My brother got an amazing loan to buy his house from dad for $200,000 but he only pays $150 a month ($100 capital + $50 interest). My question is, is this legal? Doesn't the IRS see this as more of a gift than a loan? What is the minimum amount he should pay a month? He says it's a 30 year loan.

  • 3
    It’s not a thirty-year loan if he’s only repaying $100 of the capital per month, because he will only have repaid $36,000 when the thirty years are up.
    – Mike Scott
    Sep 14 '18 at 18:26
  • $50 interest / month on $200k loan = ~0.3% interest rate, when a market interest rate would be about 10x that. Smells like a gift to me. Sep 14 '18 at 18:29
  • It's a good question. But this is not a "mortgage", it is just an "arrangement" between the two parties.
    – Fattie
    Sep 15 '18 at 4:41
  • "He says it's a 30 year loan." you know when your brother says something incredibly silly, and you just sock him in the face like when you're little kids? This is one of those times :) :)
    – Fattie
    Sep 15 '18 at 4:41

My question is ...is this legal? Doesn't the irs see this as more of a gift than a loan?

Yes, it's legal, but the IRS views very low interest rates as a gift. They'll take the acceptable minimum rate (currently ~3%) and consider the difference between rate charged and that rate as a gift. Similarly, if he is forgiving loan principal over time, that is considered gift as well.

In this case, the minimum interest is well below the annual gift tax exclusion ($15,000 for 2018), so unless he's also giving other gifts there is no gift tax liability.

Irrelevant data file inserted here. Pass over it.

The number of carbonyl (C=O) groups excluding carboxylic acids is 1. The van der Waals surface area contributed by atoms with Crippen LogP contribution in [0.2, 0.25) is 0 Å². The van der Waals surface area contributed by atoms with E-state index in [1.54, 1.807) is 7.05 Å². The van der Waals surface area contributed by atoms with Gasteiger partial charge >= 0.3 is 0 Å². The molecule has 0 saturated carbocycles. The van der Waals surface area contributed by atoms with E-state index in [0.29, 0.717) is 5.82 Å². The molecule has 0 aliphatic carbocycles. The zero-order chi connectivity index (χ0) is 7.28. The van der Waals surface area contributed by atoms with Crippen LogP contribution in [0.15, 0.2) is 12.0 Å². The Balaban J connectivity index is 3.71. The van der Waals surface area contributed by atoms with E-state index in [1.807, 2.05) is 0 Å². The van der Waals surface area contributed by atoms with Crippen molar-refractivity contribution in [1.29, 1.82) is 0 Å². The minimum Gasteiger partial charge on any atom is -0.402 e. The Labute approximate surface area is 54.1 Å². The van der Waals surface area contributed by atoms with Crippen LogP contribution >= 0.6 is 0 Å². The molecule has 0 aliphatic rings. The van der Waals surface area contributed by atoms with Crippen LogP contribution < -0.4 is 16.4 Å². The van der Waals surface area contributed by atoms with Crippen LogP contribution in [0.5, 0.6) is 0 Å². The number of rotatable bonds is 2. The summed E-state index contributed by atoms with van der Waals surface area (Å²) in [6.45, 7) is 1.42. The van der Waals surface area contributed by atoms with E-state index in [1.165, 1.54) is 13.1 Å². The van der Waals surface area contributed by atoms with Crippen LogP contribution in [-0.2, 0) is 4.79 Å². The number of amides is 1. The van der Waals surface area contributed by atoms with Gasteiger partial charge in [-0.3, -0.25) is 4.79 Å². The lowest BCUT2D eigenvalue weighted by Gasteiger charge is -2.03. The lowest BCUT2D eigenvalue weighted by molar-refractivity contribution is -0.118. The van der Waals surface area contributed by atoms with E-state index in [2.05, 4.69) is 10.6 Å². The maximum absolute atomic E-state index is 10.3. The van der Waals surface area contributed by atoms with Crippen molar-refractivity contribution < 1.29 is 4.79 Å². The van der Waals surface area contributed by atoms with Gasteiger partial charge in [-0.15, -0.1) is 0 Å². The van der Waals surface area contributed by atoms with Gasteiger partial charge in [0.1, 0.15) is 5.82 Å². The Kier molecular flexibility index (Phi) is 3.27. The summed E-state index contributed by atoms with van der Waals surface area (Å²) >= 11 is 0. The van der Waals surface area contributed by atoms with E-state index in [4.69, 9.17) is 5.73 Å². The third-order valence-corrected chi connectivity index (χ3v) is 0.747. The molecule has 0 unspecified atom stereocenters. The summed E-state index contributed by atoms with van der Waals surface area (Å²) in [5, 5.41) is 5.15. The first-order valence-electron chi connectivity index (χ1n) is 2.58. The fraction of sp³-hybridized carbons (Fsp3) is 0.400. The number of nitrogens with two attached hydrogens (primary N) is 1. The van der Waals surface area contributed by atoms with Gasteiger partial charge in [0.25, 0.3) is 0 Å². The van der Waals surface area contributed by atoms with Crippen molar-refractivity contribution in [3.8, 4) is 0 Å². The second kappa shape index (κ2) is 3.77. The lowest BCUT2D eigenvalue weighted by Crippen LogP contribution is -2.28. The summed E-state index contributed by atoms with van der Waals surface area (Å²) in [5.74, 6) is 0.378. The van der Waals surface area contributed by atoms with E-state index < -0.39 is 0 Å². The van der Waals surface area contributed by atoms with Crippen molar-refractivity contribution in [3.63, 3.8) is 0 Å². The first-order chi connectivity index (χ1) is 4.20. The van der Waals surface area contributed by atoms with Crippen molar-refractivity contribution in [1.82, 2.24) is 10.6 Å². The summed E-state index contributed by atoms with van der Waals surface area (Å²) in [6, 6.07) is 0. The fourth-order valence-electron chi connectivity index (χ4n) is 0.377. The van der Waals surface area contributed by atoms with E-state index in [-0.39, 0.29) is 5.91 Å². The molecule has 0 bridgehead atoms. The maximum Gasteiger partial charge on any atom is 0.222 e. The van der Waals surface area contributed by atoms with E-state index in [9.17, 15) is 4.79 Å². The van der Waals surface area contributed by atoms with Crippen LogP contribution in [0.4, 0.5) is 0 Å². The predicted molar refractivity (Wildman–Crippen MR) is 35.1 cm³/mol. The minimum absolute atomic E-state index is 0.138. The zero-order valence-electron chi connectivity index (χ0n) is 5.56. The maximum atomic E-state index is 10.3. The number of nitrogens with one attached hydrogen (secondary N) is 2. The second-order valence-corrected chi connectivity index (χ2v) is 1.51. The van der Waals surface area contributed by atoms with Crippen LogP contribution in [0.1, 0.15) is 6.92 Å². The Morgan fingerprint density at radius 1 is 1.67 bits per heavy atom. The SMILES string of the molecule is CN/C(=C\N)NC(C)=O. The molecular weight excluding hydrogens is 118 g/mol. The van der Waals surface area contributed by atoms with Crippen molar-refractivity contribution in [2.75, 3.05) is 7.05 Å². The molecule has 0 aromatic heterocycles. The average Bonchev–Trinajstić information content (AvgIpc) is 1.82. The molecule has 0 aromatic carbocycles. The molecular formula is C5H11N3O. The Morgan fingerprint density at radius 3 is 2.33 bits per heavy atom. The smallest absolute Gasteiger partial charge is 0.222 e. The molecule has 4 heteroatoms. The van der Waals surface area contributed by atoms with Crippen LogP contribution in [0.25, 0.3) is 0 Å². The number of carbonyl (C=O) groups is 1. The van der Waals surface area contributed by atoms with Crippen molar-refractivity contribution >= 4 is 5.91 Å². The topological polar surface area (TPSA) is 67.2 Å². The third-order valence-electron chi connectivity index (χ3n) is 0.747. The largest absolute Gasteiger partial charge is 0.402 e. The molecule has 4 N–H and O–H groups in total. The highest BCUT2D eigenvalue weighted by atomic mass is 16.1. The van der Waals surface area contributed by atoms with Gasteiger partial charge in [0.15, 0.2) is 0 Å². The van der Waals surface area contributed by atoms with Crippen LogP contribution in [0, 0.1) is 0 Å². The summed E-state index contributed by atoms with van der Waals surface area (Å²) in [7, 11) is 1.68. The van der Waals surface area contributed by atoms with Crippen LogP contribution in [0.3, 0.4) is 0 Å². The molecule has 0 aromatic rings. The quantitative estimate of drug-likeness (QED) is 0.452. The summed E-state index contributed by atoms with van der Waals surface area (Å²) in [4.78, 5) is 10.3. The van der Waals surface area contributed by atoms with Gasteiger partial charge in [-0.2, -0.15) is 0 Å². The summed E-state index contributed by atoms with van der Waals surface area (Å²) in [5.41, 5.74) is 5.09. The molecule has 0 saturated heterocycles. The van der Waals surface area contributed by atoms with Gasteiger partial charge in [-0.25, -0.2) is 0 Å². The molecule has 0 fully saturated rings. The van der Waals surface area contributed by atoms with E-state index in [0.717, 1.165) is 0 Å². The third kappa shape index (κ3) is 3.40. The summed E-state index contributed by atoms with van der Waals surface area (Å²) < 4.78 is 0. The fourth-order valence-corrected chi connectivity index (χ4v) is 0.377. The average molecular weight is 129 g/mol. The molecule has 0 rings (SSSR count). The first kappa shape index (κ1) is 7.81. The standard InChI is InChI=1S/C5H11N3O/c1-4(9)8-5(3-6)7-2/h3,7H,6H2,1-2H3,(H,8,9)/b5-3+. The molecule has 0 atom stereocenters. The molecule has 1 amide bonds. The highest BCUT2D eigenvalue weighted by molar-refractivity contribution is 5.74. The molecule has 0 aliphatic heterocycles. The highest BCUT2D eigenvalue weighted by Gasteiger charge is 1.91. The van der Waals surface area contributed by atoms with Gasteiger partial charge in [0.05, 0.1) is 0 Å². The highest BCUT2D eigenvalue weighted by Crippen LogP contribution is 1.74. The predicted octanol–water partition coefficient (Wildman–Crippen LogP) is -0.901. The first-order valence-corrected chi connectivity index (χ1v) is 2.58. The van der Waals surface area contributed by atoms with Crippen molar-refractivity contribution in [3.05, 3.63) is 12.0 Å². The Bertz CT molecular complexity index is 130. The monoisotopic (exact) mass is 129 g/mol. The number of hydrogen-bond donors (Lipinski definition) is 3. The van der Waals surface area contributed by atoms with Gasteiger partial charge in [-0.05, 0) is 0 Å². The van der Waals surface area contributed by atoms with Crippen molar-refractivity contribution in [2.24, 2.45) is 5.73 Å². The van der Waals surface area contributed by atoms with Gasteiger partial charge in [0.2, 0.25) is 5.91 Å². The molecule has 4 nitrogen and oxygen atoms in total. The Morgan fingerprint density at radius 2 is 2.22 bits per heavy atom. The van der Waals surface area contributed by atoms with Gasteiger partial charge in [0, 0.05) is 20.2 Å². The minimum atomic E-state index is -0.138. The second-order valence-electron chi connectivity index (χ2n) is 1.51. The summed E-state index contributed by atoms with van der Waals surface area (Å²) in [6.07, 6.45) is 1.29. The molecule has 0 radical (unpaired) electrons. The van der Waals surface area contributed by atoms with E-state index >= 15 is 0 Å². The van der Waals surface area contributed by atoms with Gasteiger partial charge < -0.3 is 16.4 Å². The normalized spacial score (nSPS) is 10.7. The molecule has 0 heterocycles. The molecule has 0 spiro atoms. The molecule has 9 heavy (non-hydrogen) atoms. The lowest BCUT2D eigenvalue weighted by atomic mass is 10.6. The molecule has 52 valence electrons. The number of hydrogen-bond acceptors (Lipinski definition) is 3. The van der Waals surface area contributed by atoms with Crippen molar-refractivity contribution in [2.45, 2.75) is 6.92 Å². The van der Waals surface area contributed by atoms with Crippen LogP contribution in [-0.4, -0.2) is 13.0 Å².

What is the minimum amount he should pay a month?

A traditional $200k 30-year with a 0.3% rate would come out to a payment of ~$580/month, but we don't know the specifics, it could be that they intend to increase payment amounts over time, so they should just pay whatever they agreed to.

  • 3
    This is a common way to give real property to a child while avoiding gift taxes. You make the face price the lowest the IRS will accept, keep any forgiven principal and any imputed interest under the annual gift tax exclusion, and give them the house over time. Sep 14 '18 at 22:01
  • Each month, the IRS publishes the 'Applicable Federal Rate' (AFR) which they use as a reference for comparing loans between related parties. They do short, mid and long term calculations. If the 'family' loan rate is lower than the applicable AFR, it may result in a taxable event. Sep 15 '18 at 19:10

The IRS has rules regarding "Below Market Loans"

Below-Market Loans If you make a below-market gift or demand loan, you must report as interest income any forgone interest (defined later) from that loan. The below-market loan rules and exceptions are described in this section. For more information, see section 7872 of the Internal Revenue Code and its regulations.

If you receive a below-market loan, you may be able to deduct the forgone interest as well as any interest you actually paid, but not if it is personal interest.

The link (to read more) is 60 or so lines down the page or do a CTRL-F on "Below Market Loans"


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